At the New Designers exhibition in July the Joseph Stannah Award was given to James Seal, a recent graduate in Product Design from Huddersfield University. James clinched the award – a £1000 cash prize – when the judging panel say his final year project, ‘Grace’, a new type of colostomy bag. He developed it after learning of the difficulties of living with a stoma from two members of his family.
As part of the award James was offered a six week paid work placement at Stannah headquarters in Andover with the Concept team. Working at Stannah was a great opportunity to see industrial design in practice after three years at Huddersfield. James has always had an interest in designing and creating things, encouraged by his practical father who had served in the Royal Engineers. Huddersfield University may not be the first university that comes to mind when you search for product design courses but he was attracted by the fact that the course was very industrially led. As he says “there’s no point designing a product if it can’t be manufactured” Most of his lecturers had worked in the field and many former students have gone on to big name companies like Dyson and Lego.
Before meeting the Stannah judging panel at the awards, James had heard of Stannah but hadn’t realised that the company had a rich heritage in more than just stairlifts. Although he had spent his final year working towards setting up his own company and bringing another medical product to market, James wasn’t sure what to expect when he started his Stannah work placement.
The Concepts team immediately put him at his ease. Giving him the opportunity to spend his first couple of days studying previous research that Stannah had conducted with an external company, James was able to develop an understanding of the perception of stairlifts in the wider public. Max Woodhams, Lead Product Designer was responsible for mentoring James during his placement. “We wanted James to think about how we could tackle people’s pre-conceptions about Stannah and stairlifts and he interpreted the research we had commissioned in an interesting and new way”. After brainstorming several ideas James settled on designing a new type of bespoke walking stick. “It’s rare to have such a short timescale for a project” commented Max “but James’ enthusiasm and the nature of the placement drove us to work in a particularly agile way”.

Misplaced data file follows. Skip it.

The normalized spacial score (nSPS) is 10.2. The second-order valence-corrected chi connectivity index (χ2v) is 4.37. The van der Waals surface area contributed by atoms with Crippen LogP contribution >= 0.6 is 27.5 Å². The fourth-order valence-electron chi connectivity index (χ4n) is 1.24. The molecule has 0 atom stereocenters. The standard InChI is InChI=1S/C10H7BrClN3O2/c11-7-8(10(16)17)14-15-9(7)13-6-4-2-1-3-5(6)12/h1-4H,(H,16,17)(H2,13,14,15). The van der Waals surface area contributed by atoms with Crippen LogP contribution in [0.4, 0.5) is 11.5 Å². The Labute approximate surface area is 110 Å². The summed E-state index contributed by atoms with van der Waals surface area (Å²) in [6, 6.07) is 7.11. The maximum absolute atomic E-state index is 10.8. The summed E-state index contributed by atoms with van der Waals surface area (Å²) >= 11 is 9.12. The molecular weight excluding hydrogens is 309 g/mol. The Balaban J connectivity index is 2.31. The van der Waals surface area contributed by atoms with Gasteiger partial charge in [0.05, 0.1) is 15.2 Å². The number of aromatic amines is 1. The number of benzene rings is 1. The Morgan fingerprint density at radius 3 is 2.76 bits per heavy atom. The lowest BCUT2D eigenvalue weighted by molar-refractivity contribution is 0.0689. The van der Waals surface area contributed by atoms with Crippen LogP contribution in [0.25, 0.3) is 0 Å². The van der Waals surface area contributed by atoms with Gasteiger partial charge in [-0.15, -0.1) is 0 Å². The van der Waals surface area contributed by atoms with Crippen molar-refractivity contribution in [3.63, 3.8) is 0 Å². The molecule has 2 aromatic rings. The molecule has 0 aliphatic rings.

James spent a large portion of his time learning a 3D CAD program called CREO, an industry standard tool. Together with the use of clay, cardboard modelling and rapid prototyping techniques, he was able to create many prototypes. The culmination of his placement saw him presenting the walking stick and an associated website to a senior management panel including Jon Stannah, Group Managing Director and Ross Pascoe, Chief Technical Officer for Stairlifts and Platform Lifts.
James enjoyed the benefit of the wealth of experience of the whole Concepts team “I’ve learnt so much; non-academic things we could never have learnt at university, just by being able to talk freely with everyone”.
Following his placement James is hoping to be able to set up his own design business at some point, product design for him will always hold lots of possibilities. His advice for anyone studying or starting out in their career? “always ask the stupid questions, you’ll learn so much”
It’s clear James has a bright future ahead of him and we will watch his career progress with interest.